Martha Stewart going to prison is nothing compared to what ‘Piper Chapman’ is going through in the Netflix hit show, “Orange Is The New Black”.
Set in the lovely environment of an upstate , “Orange Is The New Black” (TV-MA) tells the story of Piper Chapman (played by Taylor Shilling) a woman in her thirties who is sentenced to fifteen months in prison after being convicted of a decade-old crime of transporting money for her drug-dealing girlfriend. She’s ripped from her posh and perfect life with her writer fiancee and dumped into an illustrious upstate New York “Club Fed” (AKA a Federal Prison). Within the space of two weeks she’s starved, stalked, has no prison commissary credit and wasn’t even allowed to send a final tweet before serving her sentence.
And that’s just the first three episodes.
Created by Jenji Kohan, who also created another great show about a weed-dealing suburban single mother called “Weeds”, “Orange Is The New Black” is based on the real Piper Kerman’s memoir, Orange Is the New Black: My Year in a Women’s Prison, about her experiences in prison. Netflix premiered the show last July but after a rather intrusive set of ads I kept seeing on the internet over the past two weeks, I finally gave in, fired up the Netflix and spent a lovely weekend watching a show so witty, edgy and original that it had me completely and totally hooked.
Streaming delivery aside, one of the great strengths of this show is the ensemble cast of characters in this women’s federal prison. We have Russian ‘Red’ (played expertly by Kate Mulgrew) which Piper learns is the wrong chick to piss off, Miss Claudette (Michelle Hurst) who is feared by the inmates as much if not more than ‘Red’, a mother and daughter serving time for getting entangled with the same drug dealer, a chick named ‘Pennsyltucky’ and the list goes on.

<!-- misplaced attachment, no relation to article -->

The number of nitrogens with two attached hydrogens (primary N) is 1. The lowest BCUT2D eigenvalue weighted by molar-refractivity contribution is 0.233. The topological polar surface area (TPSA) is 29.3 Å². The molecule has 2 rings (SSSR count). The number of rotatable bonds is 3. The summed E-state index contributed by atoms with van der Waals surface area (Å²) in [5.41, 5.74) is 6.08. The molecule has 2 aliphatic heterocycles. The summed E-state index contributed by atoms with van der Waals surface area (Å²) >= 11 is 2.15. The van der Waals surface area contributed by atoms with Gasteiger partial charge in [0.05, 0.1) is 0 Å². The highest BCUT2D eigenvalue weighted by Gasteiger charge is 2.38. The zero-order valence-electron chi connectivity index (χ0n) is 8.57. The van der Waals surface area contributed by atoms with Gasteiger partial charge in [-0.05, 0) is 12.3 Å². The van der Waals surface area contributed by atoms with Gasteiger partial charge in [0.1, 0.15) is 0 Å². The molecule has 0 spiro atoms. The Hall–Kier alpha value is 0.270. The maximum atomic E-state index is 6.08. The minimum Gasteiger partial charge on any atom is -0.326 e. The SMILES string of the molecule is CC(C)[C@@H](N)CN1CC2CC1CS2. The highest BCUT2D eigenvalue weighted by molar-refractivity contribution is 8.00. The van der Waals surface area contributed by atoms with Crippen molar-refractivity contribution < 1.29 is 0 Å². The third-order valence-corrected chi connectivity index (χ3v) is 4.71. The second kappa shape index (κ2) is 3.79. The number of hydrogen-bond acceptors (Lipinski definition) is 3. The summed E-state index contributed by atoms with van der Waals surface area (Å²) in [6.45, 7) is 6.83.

Without the graphic violence of Oz but still very much the women’s prison drama, “Orange is the New Black” gradually shows the stories behind what landed these women in prison, and how Piper sees her year sentence in comparison to her fellow inmates. She meets people who definitely belong in prison, and those who seem prison is the last place they should be. Add to that the federal prison workers who range from empathetic to malevolent and you’ve got the perfect formula for a constant dose of enjoyable crazy in every episode.
Episodes from Season 2 of Orange Is The New Black are coming to Netflix starting Friday, June 6th. I suggest being there…with your orange prison jumpsuit at the ready.
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